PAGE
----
The Crucible By The Salem Witch Trials

1539 Words Dec 9th, 2015 7 Pages
“The Crucible”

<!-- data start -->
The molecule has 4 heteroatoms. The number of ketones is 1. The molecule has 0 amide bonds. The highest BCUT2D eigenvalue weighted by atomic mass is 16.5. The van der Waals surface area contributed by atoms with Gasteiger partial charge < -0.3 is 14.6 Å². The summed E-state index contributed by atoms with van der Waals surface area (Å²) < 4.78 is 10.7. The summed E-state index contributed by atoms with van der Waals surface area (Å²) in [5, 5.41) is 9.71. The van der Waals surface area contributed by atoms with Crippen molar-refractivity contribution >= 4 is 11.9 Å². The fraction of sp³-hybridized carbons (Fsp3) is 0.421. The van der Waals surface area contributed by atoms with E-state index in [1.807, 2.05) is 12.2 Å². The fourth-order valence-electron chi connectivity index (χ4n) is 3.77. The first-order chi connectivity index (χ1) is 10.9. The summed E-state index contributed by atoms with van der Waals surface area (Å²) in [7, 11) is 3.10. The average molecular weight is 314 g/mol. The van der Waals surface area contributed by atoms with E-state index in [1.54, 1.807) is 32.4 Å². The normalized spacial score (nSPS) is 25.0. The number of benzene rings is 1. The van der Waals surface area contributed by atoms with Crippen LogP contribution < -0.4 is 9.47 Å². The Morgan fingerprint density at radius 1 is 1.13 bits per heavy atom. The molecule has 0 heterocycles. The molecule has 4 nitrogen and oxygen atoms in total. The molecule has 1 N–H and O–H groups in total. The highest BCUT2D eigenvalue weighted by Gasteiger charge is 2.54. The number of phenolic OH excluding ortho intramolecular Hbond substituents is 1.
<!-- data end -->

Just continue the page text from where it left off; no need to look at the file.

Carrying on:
Who can people trust in a world filled with self-centered and ambitious enemies? Are their neighbors friends or foe? Those are questions many people faced in the seventeenth century and in the 1950s when mobocracy enveloped America. The Second Red Scare and the Salem Witch Trials were both tragic events that took place during these time periods; during this time, people were in a constant state of paranoia and fear. Many respected people lost their lives because they were accused of sinister deeds. For the Salem Witch Trial this meant being associated with witchcraft or conspiring with Satan; in the same fashion, during the Second Red Scare it meant being accused being a Communist or a spy. To make it more alarming, once accused, it was extremely difficult to get one’s name cleared because there was very little room for rebuttal against witness testimony. Many factors that caused such a frightening outcome of the Salem Witch Trials and general mobocracy include the dissension among citizens, the repressed girls of Salem and the Puritan religious beliefs. The hysteria that erupted in the seventeenth century was caused by the wary distrust between neighbors. There was already passive aggression and revulsion among the citizens; many people were disproportionately matched. Some people were politically distressed and others were upset because of judicial feuds or inheritance issues. Reputation was also very important during this time period, yet it meant nothing…
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